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The Need for the Development of New Tests

Research and development of new diagnostic tests for illnesses that disproportionately affect developing countries are highly dependent on donations from private sources (e.g. the Bill and Melinda Gates Foundation or pharmaceutical companies).(11) Major players need to be better educated on the importance of diagnostic tests in the global fight against disease. In some cases, new diagnostic test development may be more cost-effective than the development of new drugs.(12) Diseases need to be assessed to determine whether resource allocation to develop better diagnostic screening tests is appropriate.

The WHO has created a list of criteria by which diseases should be assessed in deciding if a new diagnostic test should be developed.(13) They are:

New diagnostic tests should be developed with the challenges of a developing country in mind. The Sexually Transmitted Disease Diagnostics Initiative calls the ideal diagnostic test an ASSURED test.(14) ASSURED is an acronym that describes the most valuable diagnostic test characteristics:

Which Diseases Need New Diagnostics in Developing Countries

According to an article by two scientists in the London School of Hygiene and Tropical Medicine,(15) the development of a few specific POC tests would have a tremendous effect on public health initiatives in the developing world. Peeling and Mabey call for the development of the following POC tests to be the highest priority:(16)

The following are barriers that exist in developing countries to developing appropriate diagnostic tests:(17)

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Footnotes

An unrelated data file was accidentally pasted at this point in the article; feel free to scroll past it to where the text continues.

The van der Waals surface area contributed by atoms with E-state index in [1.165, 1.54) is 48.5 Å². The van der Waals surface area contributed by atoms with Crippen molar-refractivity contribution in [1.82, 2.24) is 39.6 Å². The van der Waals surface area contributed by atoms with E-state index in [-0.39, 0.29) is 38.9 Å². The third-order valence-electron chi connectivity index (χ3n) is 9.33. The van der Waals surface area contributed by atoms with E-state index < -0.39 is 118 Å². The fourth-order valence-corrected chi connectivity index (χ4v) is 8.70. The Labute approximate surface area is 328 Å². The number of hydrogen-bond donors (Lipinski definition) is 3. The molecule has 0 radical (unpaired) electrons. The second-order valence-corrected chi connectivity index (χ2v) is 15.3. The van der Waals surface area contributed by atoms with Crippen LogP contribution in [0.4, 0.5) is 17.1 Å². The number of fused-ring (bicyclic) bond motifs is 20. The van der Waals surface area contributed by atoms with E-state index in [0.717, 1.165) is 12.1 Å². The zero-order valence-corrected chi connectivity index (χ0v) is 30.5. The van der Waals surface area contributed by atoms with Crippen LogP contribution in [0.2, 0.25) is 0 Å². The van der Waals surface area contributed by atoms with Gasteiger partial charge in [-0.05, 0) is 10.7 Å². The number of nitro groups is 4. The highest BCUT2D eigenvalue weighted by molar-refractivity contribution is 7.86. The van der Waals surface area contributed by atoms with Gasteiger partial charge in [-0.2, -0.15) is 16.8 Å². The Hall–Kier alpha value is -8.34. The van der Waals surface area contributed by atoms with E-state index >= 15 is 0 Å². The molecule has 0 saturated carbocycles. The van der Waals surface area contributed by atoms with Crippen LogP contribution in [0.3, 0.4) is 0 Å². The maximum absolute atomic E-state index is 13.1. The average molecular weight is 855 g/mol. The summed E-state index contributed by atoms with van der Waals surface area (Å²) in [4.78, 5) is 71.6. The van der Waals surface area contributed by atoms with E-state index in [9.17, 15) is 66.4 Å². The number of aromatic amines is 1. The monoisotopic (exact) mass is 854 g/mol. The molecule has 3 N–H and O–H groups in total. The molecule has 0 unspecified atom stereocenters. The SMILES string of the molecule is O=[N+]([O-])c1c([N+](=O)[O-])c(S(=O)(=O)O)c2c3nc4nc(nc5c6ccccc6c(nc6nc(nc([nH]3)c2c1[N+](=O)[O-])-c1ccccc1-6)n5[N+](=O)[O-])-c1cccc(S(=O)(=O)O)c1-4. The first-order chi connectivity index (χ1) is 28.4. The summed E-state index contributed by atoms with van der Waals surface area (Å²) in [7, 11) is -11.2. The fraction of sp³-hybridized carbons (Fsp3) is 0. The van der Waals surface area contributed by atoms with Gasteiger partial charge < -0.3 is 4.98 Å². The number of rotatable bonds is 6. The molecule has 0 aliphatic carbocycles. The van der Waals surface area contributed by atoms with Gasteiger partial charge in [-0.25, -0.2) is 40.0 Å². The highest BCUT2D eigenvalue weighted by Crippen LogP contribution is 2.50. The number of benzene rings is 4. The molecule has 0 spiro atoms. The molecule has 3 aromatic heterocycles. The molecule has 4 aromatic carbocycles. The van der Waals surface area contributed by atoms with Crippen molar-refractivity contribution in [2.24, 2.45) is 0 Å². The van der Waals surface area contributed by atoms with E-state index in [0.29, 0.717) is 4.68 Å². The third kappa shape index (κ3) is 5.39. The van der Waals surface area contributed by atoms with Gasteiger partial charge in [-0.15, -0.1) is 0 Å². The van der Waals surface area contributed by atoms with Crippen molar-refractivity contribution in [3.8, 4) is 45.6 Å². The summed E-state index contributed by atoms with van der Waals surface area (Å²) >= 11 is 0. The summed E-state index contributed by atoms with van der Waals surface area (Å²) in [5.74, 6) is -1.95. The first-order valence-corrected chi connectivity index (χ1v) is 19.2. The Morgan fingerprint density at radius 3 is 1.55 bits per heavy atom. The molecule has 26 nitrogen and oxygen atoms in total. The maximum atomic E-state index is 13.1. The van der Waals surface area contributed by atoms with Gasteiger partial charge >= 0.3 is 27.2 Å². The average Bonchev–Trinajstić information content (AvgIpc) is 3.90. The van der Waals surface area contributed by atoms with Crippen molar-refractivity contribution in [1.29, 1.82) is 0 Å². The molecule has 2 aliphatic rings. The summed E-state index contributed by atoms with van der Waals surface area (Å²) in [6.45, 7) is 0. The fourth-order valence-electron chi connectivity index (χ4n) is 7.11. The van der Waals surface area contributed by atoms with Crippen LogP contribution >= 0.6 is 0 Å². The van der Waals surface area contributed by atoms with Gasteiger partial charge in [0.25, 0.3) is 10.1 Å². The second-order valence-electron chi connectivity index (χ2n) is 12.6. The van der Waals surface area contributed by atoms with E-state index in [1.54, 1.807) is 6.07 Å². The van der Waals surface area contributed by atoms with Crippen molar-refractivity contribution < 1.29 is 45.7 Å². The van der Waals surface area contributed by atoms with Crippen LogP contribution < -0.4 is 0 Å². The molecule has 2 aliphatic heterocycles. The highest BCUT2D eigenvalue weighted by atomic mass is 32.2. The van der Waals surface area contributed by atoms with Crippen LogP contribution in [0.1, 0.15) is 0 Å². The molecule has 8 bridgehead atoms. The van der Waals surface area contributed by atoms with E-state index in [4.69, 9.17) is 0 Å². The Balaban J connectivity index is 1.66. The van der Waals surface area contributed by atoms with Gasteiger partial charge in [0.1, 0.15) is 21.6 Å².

(1) Mabey, D., Peeling, R. W., Ustianowski, A., & Perkins, M. D. (2004, March). Diagnostics for the Developing World. Retrieved May 18, 2012, from Nature Reviews: Microbiology.

(2) Peeling, R. W., & Mabey, D. (2010, July 23). Point-of-care tests for diagnosing infections in the developing world. Retrieved May 30, 2012, from Clinical Microbiology and Infection.

(3) Mabey, D., Peeling, R. W., Ustianowski, A., & Perkins, M. D. (2004, March). Diagnostics for the Developing World. Retrieved May 18, 2012, from Nature Reviews: Microbiology.

(4) Ibid.

(5) Ibid.

(6) Ibid.

(7) Ibid.

(8) Ibid.

(9)Point-of-Care Testing. (n.d.). Retrieved May 18, 2012, from American Association for Clinical Chemistry.

(10) Mabey, D., Peeling, R. W., Ustianowski, A., & Perkins, M. D. (2004, March). Diagnostics for the Developing World. Retrieved May 18, 2012, from Nature Reviews: Microbiology.

(11) Ibid.

(12) Ibid.

(13) Ibid.

(14)SDI: Priorities. (2001, January). Retrieved May 29, 2012, from Sexually Transmitted Diseases Diagnostic Initiative.

(15) Peeling, R. W., & Mabey, D. (2010, July 23). Point-of-care tests for diagnosing infections in the developing world. Retrieved May 30, 2012, from Clinical Microbiology and Infection.

(16) Ibid.

(17) Ibid.

(18) Ibid.